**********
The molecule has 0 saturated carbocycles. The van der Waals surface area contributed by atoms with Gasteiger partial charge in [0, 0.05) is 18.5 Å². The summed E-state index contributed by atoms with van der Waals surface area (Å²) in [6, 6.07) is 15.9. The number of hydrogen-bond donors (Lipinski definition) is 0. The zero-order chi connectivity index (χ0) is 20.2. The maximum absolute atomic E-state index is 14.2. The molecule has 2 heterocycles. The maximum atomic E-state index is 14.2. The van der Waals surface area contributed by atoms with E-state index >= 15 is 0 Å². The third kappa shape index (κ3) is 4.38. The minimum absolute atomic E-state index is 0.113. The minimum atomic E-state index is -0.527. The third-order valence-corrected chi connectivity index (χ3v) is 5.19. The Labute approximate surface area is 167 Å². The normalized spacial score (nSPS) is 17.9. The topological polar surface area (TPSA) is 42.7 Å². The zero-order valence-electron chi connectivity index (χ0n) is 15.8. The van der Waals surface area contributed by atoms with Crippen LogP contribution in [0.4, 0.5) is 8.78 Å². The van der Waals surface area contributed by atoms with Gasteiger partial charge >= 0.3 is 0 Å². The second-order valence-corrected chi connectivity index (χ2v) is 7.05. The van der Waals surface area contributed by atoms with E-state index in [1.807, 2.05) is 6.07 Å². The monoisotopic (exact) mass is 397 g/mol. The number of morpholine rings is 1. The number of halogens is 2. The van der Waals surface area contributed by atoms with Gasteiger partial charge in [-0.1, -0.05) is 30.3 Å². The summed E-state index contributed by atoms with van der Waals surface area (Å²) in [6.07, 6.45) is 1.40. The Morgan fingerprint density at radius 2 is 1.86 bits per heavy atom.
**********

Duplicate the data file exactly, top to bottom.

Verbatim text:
The molecule has 0 saturated carbocycles. The van der Waals surface area contributed by atoms with Gasteiger partial charge in [0, 0.05) is 18.5 Å². The summed E-state index contributed by atoms with van der Waals surface area (Å²) in [6, 6.07) is 15.9. The number of hydrogen-bond donors (Lipinski definition) is 0. The zero-order chi connectivity index (χ0) is 20.2. The maximum absolute atomic E-state index is 14.2. The molecule has 2 heterocycles. The maximum atomic E-state index is 14.2. The van der Waals surface area contributed by atoms with E-state index >= 15 is 0 Å². The third kappa shape index (κ3) is 4.38. The minimum absolute atomic E-state index is 0.113. The minimum atomic E-state index is -0.527. The third-order valence-corrected chi connectivity index (χ3v) is 5.19. The Labute approximate surface area is 167 Å². The normalized spacial score (nSPS) is 17.9. The topological polar surface area (TPSA) is 42.7 Å². The zero-order valence-electron chi connectivity index (χ0n) is 15.8. The van der Waals surface area contributed by atoms with Crippen LogP contribution in [0.4, 0.5) is 8.78 Å². The van der Waals surface area contributed by atoms with Gasteiger partial charge >= 0.3 is 0 Å². The second-order valence-corrected chi connectivity index (χ2v) is 7.05. The van der Waals surface area contributed by atoms with E-state index in [1.807, 2.05) is 6.07 Å². The monoisotopic (exact) mass is 397 g/mol. The number of morpholine rings is 1. The number of halogens is 2. The van der Waals surface area contributed by atoms with Gasteiger partial charge in [-0.1, -0.05) is 30.3 Å². The summed E-state index contributed by atoms with van der Waals surface area (Å²) in [6.07, 6.45) is 1.40. The Morgan fingerprint density at radius 2 is 1.86 bits per heavy atom.